Stop Asking For A Man That You’re Not Ready For
I go through periods of self-evaluation where I get real and ask myself am I everything that I’m asking for. If I’m asking to be blessed with a new opportunity, I question whether or not I’m also providing opportunities for others. If I’m asking for someone to come and speak into my life, I question whether or not I’m speaking to others on the level that I’m at. And if I’m asking to be positioned around likeminded people, I check my own actions to make sure that I’m the person that I want to be positioned around. I find it necessary because it’s easy to get off track. It’s easy to start wanting more than what you’re giving, and to fall into this “me only” mentality out of emotional greed. Lately, I’ve seen a lot of people openly sharing that they would like to have a partner: someone to go out with, cuddle with, and share their problems with whenever the need arises. Someone to rub their booties, feed their bellies, and make them feel good when they’re not at their best. I don’t know if it’s because cuffing season is around the corner and people are anticipating those cold nights alone while their friends brag about their Netflix and Chill escapades, or if they’re genuinely looking for someone who will fall in love with them, flaws and all. But seeing these cries for love (or maybe lust) made me take another look at myself, and I wondered, why am I not asking for those things, too?
It’s not that I’m heartless or that I’ve sworn off the opposite sex because I’m on my super feminist “don’t want a man, don’t need a man” mantra, but because I’ve identified an imbalance that needs to be checked before I start asking for more deposits. The problem to me is that so many of us claim we want somebody who’s an asset when we’re the ones who are liabilities.
We want someone to love us, take care of us, compliment us, and strengthen us when we don’t even do those things for ourselves. We ask for a partner with financial stability when we’re still living paycheck-to-paycheck, expecting them to elevate us from broke to boss instead of coming to the table with our own instead. We want someone who will be loving and affectionate but criticize ourselves for not being good enough, so they now have to go above and beyond to give what we should already have. We want someone to pour their half into our empty cups and then wonder why we are still only half full. It’s a backwards mentality, and one that leads to breakups and breakdowns that are sometimes irreparable.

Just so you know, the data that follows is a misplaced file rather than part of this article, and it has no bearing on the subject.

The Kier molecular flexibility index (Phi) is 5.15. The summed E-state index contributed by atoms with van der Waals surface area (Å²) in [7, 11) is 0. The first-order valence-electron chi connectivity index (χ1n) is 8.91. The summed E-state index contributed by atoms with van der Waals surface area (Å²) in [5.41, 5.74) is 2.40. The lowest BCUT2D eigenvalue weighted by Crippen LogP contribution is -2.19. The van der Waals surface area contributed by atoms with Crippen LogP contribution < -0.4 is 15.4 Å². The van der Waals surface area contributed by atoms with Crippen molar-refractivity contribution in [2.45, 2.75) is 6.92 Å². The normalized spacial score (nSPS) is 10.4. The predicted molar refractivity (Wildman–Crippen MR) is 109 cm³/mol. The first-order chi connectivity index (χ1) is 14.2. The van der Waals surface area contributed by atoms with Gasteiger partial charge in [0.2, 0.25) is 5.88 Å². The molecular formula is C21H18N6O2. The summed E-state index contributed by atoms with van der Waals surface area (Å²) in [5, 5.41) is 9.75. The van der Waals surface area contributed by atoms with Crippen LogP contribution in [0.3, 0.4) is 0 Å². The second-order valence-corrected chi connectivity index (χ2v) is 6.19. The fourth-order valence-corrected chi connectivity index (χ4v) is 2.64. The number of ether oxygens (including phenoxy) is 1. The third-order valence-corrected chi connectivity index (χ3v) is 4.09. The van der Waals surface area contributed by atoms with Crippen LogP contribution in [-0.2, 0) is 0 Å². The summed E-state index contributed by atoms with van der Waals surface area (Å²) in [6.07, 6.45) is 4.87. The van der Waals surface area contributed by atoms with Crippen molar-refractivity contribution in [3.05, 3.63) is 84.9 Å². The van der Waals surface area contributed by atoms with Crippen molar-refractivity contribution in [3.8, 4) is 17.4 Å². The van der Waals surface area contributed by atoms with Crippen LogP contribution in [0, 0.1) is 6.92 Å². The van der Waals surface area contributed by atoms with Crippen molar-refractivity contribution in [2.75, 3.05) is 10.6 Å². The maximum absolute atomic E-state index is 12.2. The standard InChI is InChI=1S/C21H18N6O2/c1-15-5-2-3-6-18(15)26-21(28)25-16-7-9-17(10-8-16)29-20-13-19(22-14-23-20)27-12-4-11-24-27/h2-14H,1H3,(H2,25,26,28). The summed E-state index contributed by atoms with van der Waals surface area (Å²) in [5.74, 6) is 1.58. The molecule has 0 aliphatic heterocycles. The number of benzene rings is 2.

It’s not always that the person wasn’t right for you, maybe it’s that you weren’t right for them. Just maybe you’re alone because you still have some internal work to do, and there’s nothing wrong with that. We all have periods where we have to go back in and fix things. It’s called self-maintenance. During times of maintenance you have to go off-line because you are of no value to anybody until you’re repaired, otherwise you’re putting others at risk of breaking down with you.
It’s not fair to ask someone to be your asset when you’re not in a place where you can make a return on their investment. So do yourself a favor and stop asking for someone you’re not ready for. Invest in yourself so that you don’t become a liability to others.